From a psychological perspective, it’s better to tell someone what to do (monitor) than what not to do (not fly). Therefore, the terminology was changed, and the PNF is now called pilot monitoring (PM).

In practice, the PM model uses the acronym CAMI (confirm, activate, monitor, intervene) as an operating technique. Before making an appreciable change, the PF asks the PM if he/she agrees with the action (confirm), then completes the action (activate).

The PM then maintains an active watch over the flight parameters (monitor), and if the results are different than what’s expected, performs an action to remedy the situation (intervene).


Citation CJ4

In single-pilot operations, the checks and balances and monitoring component associated with a second pilot are absent. In short, there’s no one telling the pilot that he or she is doing something wrong. Nor is there a PM to look over and spot fatigue and related errors.

The safety of single-pilot turbine aircraft operations is constantly called into question, and an honest assessment requires acknowledging biases. In the entry-level turboprop market, there’s a significant number of self-flying business owners who describe it as a hassle – both in terms of time and money – to hire a pilot to function as a second-in-command.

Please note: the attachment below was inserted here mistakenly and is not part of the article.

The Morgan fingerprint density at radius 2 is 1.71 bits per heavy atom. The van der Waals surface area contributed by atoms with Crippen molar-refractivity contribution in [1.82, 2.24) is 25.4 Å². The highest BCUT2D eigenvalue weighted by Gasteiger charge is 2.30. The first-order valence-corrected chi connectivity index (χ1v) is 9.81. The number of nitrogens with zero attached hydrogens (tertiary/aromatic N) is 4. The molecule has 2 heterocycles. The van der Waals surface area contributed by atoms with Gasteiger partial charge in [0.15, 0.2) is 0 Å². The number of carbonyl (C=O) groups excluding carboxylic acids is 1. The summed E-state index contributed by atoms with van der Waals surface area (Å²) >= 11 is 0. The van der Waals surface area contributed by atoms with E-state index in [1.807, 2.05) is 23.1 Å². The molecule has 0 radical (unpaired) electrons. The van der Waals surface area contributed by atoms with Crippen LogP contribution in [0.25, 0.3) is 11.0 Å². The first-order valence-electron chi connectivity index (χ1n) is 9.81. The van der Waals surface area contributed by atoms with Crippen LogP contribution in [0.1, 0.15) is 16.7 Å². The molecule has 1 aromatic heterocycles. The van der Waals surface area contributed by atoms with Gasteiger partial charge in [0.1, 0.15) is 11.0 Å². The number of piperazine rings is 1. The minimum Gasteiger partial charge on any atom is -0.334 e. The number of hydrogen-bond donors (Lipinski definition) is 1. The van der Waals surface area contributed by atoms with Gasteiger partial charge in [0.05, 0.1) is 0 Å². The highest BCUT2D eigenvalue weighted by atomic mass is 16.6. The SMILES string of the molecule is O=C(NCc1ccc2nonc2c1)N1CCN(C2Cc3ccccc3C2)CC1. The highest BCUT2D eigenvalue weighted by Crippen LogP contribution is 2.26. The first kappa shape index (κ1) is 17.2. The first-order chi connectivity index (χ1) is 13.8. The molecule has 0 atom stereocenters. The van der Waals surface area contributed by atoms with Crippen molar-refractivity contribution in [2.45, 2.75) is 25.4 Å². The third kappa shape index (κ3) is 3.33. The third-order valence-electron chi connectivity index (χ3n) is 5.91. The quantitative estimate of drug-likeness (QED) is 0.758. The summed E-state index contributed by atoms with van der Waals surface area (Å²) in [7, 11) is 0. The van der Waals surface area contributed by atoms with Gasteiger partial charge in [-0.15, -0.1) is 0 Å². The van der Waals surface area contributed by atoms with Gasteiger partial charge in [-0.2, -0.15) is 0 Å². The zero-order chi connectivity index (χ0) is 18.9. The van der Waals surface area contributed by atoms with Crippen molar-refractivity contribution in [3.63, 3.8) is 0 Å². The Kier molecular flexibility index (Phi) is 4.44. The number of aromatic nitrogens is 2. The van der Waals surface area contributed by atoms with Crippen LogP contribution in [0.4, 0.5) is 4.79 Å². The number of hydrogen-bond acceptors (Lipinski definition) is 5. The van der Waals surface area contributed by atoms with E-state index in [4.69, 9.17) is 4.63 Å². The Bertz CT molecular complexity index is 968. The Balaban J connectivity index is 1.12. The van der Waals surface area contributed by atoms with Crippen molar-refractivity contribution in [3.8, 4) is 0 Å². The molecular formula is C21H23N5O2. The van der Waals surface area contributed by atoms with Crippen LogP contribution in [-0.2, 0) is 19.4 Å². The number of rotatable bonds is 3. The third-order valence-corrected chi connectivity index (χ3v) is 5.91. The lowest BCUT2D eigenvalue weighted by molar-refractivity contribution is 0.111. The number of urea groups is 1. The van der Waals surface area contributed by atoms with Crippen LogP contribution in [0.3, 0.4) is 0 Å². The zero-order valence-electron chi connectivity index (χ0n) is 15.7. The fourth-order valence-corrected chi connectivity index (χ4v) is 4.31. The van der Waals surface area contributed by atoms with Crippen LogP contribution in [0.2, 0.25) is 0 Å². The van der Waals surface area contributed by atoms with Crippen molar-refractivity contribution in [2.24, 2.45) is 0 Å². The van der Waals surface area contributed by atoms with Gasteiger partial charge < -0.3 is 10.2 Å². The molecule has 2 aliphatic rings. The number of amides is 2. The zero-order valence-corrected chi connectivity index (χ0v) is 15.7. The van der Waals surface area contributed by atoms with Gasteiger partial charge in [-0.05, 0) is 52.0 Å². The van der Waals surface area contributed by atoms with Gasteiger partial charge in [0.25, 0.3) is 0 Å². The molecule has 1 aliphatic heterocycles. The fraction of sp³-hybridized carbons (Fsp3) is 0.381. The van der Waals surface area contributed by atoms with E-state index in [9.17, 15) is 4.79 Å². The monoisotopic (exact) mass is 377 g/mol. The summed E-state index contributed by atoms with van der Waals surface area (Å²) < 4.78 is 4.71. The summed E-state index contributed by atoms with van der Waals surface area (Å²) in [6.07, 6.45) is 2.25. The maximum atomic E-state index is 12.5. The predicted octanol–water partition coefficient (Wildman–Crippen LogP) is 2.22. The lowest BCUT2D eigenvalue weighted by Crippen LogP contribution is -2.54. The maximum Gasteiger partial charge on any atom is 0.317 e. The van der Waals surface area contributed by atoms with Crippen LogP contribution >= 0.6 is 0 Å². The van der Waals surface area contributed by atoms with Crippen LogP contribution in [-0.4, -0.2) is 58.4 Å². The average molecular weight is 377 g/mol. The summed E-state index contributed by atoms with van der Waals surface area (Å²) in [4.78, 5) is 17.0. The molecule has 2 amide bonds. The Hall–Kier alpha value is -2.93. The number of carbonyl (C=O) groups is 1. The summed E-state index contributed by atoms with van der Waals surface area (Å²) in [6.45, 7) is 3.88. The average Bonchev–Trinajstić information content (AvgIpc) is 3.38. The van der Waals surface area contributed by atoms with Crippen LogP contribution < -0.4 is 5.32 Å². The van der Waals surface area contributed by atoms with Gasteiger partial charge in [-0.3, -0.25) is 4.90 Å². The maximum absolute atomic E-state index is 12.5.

On the opposite end of the spectrum is the Air Line Pilots Association (ALPA), which opposes vehemently any operation conducted with one pilot when 2 could be present. There’s an inexorable financial stake on both sides of the argument. After all, single-pilot flight departments save the cost of the additional salary and benefits.

The first approval for single-pilot jets came in 1977, with the Cessna Citation I SP. To receive a certification to operate with one pilot, a manufacturer had to demonstrate that one pilot could access all the controls and handle the workload of the aircraft and the operating environment. More than 4 decades later, many business aircraft have received the certification. However, transport category aircraft still require a crew of 2 or more.

Cirrus Vision Jet